Hale students fight hunger with food drive
By Dermot Connolly
Students at Hale Elementary School in Clearing collected thousands of items in a food drive that became a community event when the United Business Association of Midway coordinated the delivery of the goods to local food pantries.
Seventh and eighth graders in the student leadership team organized the food drive for the school at 6140 S. Melvina, collecting more than 4,000 non-perishable food items donated by students of all ages—much more than they expected.
“We were talking about doing this for a while. Our goal was to get 500 items. So we are really happy to see what we got,” said eighth-grader Cori Hundt, as she and other members of the leadership team helped carry the donations from the school vestibule into vans for transport to local food pantries.
The leadership team was responsible for printing information about the food drive and giving updates about it during the regular morning announcement period.
“It was amazing to see how much all the classes were bringing in when we checked in with them each week,” Hundt said.
Just as school was about to let out on Feb. 27, the students on the leadership team carried the last of the donations to a rear hallway, already piled high with bags and boxes of food—everything from cereal to canned vegetables.
They were joined by sixth-grade teacher Rob Bendik and Samantha Kyme, the dean of students, who oversee the team. The hallway served as the staging area where the students and UBAM members helped carry the donations into waiting vehicles.
“It definitely was student-driven,” said Kyme, She noted that the leadership group started about five years ago, but the pandemic halted a lot of activities.
“Last year, the team collected socks for homeless shelters,” said Bendik. “When they decided to do a food drive, we turned into a competition among the various classrooms, with the winner getting a pizza party.”
The seventh and eighth graders who organized it didn’t mind that the winners turned out to be the kindergartners.
“This was a great achievement we did for people in need,” said seventh-grader Jack Guerrero, with the leadership team.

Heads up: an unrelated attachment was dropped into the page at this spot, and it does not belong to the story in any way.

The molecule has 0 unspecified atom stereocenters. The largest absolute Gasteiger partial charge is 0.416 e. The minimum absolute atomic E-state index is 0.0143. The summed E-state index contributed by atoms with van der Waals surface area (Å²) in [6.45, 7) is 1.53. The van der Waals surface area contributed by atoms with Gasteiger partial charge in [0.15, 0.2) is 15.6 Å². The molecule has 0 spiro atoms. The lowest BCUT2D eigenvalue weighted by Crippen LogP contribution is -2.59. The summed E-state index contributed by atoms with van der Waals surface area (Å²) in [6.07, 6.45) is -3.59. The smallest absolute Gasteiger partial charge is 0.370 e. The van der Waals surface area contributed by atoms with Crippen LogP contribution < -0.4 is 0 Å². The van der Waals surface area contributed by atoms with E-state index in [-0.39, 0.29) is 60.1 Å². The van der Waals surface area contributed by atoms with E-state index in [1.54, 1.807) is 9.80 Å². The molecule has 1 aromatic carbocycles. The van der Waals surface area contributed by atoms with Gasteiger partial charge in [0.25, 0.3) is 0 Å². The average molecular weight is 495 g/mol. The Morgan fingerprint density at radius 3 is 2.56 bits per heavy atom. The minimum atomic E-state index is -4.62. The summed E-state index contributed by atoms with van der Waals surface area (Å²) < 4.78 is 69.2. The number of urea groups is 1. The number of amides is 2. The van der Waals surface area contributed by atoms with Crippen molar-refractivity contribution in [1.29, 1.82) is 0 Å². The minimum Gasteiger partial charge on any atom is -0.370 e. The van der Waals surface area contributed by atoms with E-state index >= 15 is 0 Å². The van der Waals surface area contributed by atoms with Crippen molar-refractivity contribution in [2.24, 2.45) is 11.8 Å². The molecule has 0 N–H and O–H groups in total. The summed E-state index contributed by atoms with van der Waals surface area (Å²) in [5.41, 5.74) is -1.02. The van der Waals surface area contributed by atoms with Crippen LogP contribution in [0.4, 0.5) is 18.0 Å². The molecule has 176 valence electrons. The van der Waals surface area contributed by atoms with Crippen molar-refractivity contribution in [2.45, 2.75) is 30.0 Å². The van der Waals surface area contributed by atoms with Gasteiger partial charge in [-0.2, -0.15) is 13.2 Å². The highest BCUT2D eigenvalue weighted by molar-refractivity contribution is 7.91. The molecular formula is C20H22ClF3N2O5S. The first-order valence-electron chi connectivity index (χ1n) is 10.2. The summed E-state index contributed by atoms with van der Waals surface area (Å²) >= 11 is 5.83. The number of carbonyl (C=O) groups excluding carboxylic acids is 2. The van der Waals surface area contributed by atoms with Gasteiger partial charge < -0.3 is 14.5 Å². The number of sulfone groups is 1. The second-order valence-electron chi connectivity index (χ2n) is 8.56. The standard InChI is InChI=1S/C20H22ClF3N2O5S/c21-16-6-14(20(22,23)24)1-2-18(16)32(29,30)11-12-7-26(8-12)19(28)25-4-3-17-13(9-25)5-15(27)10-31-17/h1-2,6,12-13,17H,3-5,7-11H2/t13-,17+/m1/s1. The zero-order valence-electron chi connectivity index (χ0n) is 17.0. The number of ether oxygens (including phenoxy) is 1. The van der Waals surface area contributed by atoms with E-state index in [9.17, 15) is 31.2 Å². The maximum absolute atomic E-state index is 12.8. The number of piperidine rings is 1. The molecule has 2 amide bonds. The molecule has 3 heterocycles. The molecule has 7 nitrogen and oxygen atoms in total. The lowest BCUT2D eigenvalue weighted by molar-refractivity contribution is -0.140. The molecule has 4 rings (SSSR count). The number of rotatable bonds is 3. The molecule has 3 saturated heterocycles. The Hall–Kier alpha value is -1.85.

Kyme turned to UBAM to help distribute the food to local food pantries because the business organization coordinated the successful expansion of a community garden on the school grounds.
“We figured local food pantries would appreciate these donations more than just bringing them to the Greater Southwest Food Depository, which gets several trucks delivered daily,” said UBAM Board member John Marusarz.
He and JoAnn Williams, president of the Hearst Community Organization, then arranged for much of the donations to go to the food pantry of the Academy for Global Citizenship charter school, 4941 W. 46th St. ACP is also a member of UBAM.
“With the price of food these days, this is a blessing for a lot of people,” said Williams, as she and seventh-grader Mckayla Rogers held the doors open as the other volunteers carried bags and boxes of food into waiting vehicles
Francisco Perez, a Clearing resident and colleague of Marusarz, filled his work van with donations that he transported to ACP.
When his van was filled, Williams brought up her own SUV to take a second load to the charter school. “ACP also has deliveries of fresh produce at 2 p.m. every Tuesday, and these donations will be made available then too,” she said.
“They collected way more than we were expecting to pick up,” said Marusarz.
So much was collected that an additional load was delivered to the food pantry at New Life Community Church, 5101 S. Keeler.
“I had a lot of fun doing this,” said seventh-grader Brielle Peralta. “I love that we were able to do this to help people.”
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